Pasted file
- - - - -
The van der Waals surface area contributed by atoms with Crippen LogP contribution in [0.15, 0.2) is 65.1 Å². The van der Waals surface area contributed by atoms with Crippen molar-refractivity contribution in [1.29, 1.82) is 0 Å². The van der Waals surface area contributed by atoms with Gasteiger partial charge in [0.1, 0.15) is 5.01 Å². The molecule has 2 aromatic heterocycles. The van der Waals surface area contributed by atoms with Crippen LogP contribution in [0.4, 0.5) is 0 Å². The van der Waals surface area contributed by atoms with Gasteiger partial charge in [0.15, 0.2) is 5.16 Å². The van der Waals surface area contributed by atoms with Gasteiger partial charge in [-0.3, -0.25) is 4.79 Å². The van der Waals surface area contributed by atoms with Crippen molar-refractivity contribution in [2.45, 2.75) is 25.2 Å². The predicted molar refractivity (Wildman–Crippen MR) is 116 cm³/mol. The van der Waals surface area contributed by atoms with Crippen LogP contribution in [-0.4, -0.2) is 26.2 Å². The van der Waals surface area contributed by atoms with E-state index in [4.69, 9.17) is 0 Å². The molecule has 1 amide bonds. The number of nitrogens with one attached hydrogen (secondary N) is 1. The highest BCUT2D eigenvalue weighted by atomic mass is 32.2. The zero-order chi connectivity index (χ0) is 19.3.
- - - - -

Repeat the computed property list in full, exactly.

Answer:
The van der Waals surface area contributed by atoms with Crippen LogP contribution in [0.15, 0.2) is 65.1 Å². The van der Waals surface area contributed by atoms with Crippen molar-refractivity contribution in [1.29, 1.82) is 0 Å². The van der Waals surface area contributed by atoms with Gasteiger partial charge in [0.1, 0.15) is 5.01 Å². The molecule has 2 aromatic heterocycles. The van der Waals surface area contributed by atoms with Crippen LogP contribution in [0.4, 0.5) is 0 Å². The van der Waals surface area contributed by atoms with Gasteiger partial charge in [0.15, 0.2) is 5.16 Å². The van der Waals surface area contributed by atoms with Gasteiger partial charge in [-0.3, -0.25) is 4.79 Å². The van der Waals surface area contributed by atoms with Crippen molar-refractivity contribution in [2.45, 2.75) is 25.2 Å². The predicted molar refractivity (Wildman–Crippen MR) is 116 cm³/mol. The van der Waals surface area contributed by atoms with Crippen LogP contribution in [-0.4, -0.2) is 26.2 Å². The van der Waals surface area contributed by atoms with E-state index in [4.69, 9.17) is 0 Å². The molecule has 1 amide bonds. The number of nitrogens with one attached hydrogen (secondary N) is 1. The highest BCUT2D eigenvalue weighted by atomic mass is 32.2. The zero-order chi connectivity index (χ0) is 19.3.